During the discussion period someone raised that point that some might argue we should divert the funding on aging to helping the young. I have a few responses to this. Firstly, it is interesting that this point arises when the topic is research on aging but not research on disease. The vast majority of research dollars are spent on disease research, and these diseases primarily afflict the elderly. But biogerontology is typically singled out for the generational fairness objection. So my quick response is this-- we would save money by tackling aging itself (rather than every disease of aging) and could invest those savings into research that aids the young. But my more expansive answer is to point out that the generational fairness issue is predicated on some flawed assumptions. Namely, that research on aging won't benefit the young. Most children in Canada will suffer chronic disease, it is just a matter of time. When they become seniors they too will suffer from AD, hearing impairment, arthritis, cancer, stroke, diabetes, heart disease, etc. So an investment into the biology of aging IS an investment into the health of those young today. It could benefit them when they will need it the most (i.e. when their bodies and minds become highly vulnerable to disease in late life).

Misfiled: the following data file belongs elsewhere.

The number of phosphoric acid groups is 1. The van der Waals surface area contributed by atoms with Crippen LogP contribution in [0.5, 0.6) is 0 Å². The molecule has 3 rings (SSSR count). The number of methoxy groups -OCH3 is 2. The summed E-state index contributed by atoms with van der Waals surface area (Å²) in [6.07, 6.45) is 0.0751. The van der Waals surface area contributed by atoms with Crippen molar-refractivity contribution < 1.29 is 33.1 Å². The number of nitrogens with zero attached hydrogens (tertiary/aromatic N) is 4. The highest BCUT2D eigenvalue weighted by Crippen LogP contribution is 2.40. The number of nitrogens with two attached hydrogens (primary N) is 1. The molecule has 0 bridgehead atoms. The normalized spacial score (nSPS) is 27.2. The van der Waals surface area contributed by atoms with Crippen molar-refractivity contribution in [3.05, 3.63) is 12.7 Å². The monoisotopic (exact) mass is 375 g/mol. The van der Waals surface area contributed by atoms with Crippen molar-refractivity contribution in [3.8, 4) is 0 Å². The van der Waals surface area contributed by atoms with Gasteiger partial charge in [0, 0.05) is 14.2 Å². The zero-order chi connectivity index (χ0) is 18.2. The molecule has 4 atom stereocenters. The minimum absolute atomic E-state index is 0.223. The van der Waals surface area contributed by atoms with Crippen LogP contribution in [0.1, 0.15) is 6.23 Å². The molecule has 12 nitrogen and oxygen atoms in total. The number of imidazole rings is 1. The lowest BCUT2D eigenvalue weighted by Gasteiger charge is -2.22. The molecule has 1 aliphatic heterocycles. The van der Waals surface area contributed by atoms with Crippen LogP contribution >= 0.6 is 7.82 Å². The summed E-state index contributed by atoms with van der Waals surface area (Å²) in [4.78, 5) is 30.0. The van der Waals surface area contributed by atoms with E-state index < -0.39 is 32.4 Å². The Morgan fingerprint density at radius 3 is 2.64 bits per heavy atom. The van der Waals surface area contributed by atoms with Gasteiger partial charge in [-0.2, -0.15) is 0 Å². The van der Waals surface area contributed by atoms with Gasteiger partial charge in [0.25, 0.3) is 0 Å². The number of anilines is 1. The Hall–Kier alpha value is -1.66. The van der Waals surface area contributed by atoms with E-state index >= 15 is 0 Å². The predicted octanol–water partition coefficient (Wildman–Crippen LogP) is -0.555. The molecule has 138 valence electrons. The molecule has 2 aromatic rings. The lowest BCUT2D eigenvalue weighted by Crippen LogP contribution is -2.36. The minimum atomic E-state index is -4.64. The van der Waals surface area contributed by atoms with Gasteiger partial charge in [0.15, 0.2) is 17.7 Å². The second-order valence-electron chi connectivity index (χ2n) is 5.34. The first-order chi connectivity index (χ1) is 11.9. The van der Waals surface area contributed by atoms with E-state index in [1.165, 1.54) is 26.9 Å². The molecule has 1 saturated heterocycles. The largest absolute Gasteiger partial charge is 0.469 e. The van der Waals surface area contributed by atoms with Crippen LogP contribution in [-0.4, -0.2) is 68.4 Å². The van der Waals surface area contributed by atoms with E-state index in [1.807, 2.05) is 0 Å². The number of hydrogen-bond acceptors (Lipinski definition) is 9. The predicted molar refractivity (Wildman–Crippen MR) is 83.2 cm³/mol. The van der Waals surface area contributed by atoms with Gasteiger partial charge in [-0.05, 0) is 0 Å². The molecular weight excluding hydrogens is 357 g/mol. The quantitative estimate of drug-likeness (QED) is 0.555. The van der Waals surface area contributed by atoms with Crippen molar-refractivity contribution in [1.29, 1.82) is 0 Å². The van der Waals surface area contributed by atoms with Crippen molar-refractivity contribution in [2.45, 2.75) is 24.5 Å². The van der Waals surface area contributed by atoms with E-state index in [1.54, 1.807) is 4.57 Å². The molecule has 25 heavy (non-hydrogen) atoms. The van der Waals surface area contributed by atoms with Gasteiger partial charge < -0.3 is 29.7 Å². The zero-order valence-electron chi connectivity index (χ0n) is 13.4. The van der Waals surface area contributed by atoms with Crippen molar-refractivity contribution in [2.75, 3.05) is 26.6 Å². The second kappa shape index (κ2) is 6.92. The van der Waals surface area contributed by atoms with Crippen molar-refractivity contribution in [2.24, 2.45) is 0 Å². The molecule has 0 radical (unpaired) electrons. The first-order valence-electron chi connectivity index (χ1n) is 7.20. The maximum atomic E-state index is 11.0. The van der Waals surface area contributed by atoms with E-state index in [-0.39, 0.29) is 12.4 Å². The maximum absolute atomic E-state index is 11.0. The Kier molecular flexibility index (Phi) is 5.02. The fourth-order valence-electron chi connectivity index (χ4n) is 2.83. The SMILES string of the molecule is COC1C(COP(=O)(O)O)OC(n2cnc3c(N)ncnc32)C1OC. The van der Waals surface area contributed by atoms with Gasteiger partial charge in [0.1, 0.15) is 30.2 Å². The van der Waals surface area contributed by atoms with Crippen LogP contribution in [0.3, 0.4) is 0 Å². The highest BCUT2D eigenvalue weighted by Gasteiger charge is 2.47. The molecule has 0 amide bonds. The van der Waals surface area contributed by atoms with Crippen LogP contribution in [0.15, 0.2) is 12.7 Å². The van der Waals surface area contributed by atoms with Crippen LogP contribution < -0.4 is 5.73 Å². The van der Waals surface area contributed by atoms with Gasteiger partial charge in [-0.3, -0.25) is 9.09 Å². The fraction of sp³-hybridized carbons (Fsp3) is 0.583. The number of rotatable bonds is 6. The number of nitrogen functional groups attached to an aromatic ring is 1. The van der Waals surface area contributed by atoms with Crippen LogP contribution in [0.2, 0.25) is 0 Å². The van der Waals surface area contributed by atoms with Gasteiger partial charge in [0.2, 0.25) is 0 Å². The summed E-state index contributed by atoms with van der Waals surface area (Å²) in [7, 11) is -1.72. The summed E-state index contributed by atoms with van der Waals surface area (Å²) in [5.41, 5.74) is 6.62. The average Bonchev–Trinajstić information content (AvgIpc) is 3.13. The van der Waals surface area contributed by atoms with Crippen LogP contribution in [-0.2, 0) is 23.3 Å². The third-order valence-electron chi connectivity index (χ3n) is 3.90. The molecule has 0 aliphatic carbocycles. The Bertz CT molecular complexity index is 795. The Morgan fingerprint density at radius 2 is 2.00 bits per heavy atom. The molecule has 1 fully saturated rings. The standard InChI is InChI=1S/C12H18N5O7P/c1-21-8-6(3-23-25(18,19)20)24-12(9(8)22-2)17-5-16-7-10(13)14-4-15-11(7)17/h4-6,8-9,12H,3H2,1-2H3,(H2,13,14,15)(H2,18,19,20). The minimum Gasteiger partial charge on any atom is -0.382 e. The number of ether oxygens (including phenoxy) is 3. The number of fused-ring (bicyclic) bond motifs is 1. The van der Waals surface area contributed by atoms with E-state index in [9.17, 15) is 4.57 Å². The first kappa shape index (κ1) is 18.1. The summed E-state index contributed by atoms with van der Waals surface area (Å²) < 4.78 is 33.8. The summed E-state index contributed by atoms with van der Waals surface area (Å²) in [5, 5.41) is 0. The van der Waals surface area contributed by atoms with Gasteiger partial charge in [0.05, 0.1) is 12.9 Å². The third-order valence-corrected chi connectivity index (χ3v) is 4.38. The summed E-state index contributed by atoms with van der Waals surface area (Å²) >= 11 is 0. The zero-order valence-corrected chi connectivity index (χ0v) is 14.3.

3. Socio-economic Inequalities and Life Expectancy
During the discussion period someone raised the point that we ought to be addressing socio-economic disparities rather than studying aging itself. Their point was that differences in life expectancy stemmed from differences in education and wealth rather than any biological differences between people. My response: that is partly true, and partly false. Yes socio-economic factors (especially education) are important. They explain the differences in life expectancy between "average people" (by which I mean those individuals that not possess the genes associated with a short or exceptionally long life).